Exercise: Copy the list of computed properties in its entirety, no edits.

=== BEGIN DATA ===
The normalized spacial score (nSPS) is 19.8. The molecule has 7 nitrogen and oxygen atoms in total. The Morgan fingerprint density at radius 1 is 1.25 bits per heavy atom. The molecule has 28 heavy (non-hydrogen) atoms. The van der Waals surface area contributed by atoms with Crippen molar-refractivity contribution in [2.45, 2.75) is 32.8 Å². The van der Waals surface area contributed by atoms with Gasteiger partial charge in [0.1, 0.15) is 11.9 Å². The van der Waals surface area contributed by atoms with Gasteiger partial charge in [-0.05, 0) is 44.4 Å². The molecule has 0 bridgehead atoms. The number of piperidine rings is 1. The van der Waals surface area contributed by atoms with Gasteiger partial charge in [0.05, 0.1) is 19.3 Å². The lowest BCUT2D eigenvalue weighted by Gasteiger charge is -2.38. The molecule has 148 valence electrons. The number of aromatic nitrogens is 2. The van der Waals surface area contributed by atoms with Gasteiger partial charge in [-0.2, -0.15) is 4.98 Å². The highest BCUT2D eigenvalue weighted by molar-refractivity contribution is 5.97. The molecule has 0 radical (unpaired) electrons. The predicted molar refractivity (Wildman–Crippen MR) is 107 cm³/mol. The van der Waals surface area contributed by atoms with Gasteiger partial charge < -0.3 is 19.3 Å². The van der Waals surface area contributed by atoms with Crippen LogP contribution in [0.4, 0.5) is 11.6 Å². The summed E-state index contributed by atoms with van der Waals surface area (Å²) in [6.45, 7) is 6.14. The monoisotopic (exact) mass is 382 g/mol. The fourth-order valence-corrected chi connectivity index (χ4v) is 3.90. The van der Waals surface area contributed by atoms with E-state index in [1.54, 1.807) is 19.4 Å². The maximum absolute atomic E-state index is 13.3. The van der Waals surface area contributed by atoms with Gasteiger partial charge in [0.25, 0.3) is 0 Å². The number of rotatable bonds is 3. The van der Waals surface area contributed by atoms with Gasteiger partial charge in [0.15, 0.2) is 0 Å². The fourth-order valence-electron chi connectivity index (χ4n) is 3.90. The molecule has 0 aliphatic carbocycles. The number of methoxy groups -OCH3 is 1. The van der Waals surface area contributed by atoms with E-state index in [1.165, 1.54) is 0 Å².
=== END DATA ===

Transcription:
The normalized spacial score (nSPS) is 19.8. The molecule has 7 nitrogen and oxygen atoms in total. The Morgan fingerprint density at radius 1 is 1.25 bits per heavy atom. The molecule has 28 heavy (non-hydrogen) atoms. The van der Waals surface area contributed by atoms with Crippen molar-refractivity contribution in [2.45, 2.75) is 32.8 Å². The van der Waals surface area contributed by atoms with Gasteiger partial charge in [0.1, 0.15) is 11.9 Å². The van der Waals surface area contributed by atoms with Gasteiger partial charge in [-0.05, 0) is 44.4 Å². The molecule has 0 bridgehead atoms. The number of piperidine rings is 1. The van der Waals surface area contributed by atoms with Gasteiger partial charge in [0.05, 0.1) is 19.3 Å². The lowest BCUT2D eigenvalue weighted by Gasteiger charge is -2.38. The molecule has 148 valence electrons. The number of aromatic nitrogens is 2. The van der Waals surface area contributed by atoms with Gasteiger partial charge in [-0.2, -0.15) is 4.98 Å². The highest BCUT2D eigenvalue weighted by molar-refractivity contribution is 5.97. The molecule has 0 radical (unpaired) electrons. The predicted molar refractivity (Wildman–Crippen MR) is 107 cm³/mol. The van der Waals surface area contributed by atoms with Gasteiger partial charge < -0.3 is 19.3 Å². The van der Waals surface area contributed by atoms with Crippen LogP contribution in [0.4, 0.5) is 11.6 Å². The summed E-state index contributed by atoms with van der Waals surface area (Å²) in [6.45, 7) is 6.14. The monoisotopic (exact) mass is 382 g/mol. The fourth-order valence-corrected chi connectivity index (χ4v) is 3.90. The van der Waals surface area contributed by atoms with E-state index in [1.54, 1.807) is 19.4 Å². The maximum absolute atomic E-state index is 13.3. The van der Waals surface area contributed by atoms with Gasteiger partial charge in [0.25, 0.3) is 0 Å². The number of rotatable bonds is 3. The van der Waals surface area contributed by atoms with Gasteiger partial charge in [0.15, 0.2) is 0 Å². The fourth-order valence-electron chi connectivity index (χ4n) is 3.90. The molecule has 0 aliphatic carbocycles. The number of methoxy groups -OCH3 is 1. The van der Waals surface area contributed by atoms with E-state index in [1.165, 1.54) is 0 Å².